Sunday, May 17, 2015

The 32nd Friday: Have To's vs Must Do's

“The main thing is to keep the main thing the main thing.”
Stephen Covey

Last week, a colleague from another district called to chat about some struggles he was facing with his current job. During our conversation, he shared his frustration with a few trivial aspects of his job that were taking his focus away from the primary parts of his job about which he was truly passionate. I know this person to be one of the finest educators with whom I have ever worked, so I mainly just listened. If I offered any advice at all, it was not unlike Covey’s famous quote above, suggesting that we simply must “keep our eye on the ball,” with the ball being “doing what is best for the students and colleagues we serve.”

When I was principal of a middle school in Georgia, our staff had many similar discussions about all the demands pulling on our time, both as individual educators and on the school as a whole. Eventually, we decided to intentionally address these competing demands upon our time by separating them into two categories, which we called:

  1. Our Have To’s and...
  2. Our Must Do’s
The “Have To’s” were things that we simply had to do, regardless of our passion for doing so. Collectively, we agreed on several school wide “Have To’s” such as duty schedules, crisis plans, cafeteria protocols, etc. Although we all agreed that these were important things we "had to" do, none of us became educators because of allure of these tasks. Individually, some staff members’ “Have To’s” were other team members “Must Do’s,” which was a fortuitous thing; since our staff was comprised of many unique individuals with unique--and complementary--skill sets and passions, we rarely neglected any professional responsibility. As but one example, we came to lean on Tony Collins, a 6th grade math teacher, when we could not figure out how to devise the perfect master schedule. None of the administrators were particularly passionate or expert at this. Neither was anyone else--except Tony. Tony was both passionate about scheduling and had a mind that worked in a way that was always able to create a schedule that fit our needs. For Tony, scheduling was a “Must Do.” For the rest of us, it was a “Have To,” and we were, therefore, hugely thankful for Tony’s interest and capability in this area.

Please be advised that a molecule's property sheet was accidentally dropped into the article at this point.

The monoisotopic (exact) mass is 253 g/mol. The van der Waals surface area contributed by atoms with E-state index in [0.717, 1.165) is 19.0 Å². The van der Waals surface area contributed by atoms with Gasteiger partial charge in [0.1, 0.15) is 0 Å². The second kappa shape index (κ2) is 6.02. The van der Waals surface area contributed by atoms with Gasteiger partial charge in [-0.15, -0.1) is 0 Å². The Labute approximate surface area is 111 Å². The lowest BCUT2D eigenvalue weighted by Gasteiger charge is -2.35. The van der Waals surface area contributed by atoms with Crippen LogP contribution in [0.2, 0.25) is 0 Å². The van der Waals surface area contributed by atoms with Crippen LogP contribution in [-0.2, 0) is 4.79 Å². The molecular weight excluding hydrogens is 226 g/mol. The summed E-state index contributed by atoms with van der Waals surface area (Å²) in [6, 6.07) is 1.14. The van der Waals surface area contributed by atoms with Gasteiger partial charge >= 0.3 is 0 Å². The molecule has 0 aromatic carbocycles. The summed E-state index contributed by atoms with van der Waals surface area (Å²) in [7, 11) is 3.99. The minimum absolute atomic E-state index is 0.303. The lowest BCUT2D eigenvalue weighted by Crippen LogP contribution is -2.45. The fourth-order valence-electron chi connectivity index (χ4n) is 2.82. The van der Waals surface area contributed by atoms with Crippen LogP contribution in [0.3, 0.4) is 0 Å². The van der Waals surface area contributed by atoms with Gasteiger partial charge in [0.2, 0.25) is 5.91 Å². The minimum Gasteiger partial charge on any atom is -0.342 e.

It seemed as if every teacher at that school had a unique “Must Do,” about which s/he became the school’s resident leader and expert. We were all thankful for these individual passions, or personal “Must Do’s.” However, what made this school truly special was not our individual “Must Do’s,” but our collective agreement on what were “Must Do's” versus “Have To's.” It may sound trite and corny, but Working Hard, Having Fun, and Being Nice were absolute “Must Do’s” for every staff member at this school. When kids or staff were falling short in any of these areas (which was, of course, inevitable during the course of a long school year), we immediately reminded them that these habits were commonly shared core values and picked each other up. In addition, when faced with tough choices, asking, “What is best for our kids?” was another collective “Must Do.” To be honest, there were other responsibilities that we considered mere “Have To’s” and, as a result, we did not necessarily gain a lot of recognition for how we performed in these areas. We realized they were still important to some extent and took care of them, but never forgot they were not nearly as important as our “Must Do’s.”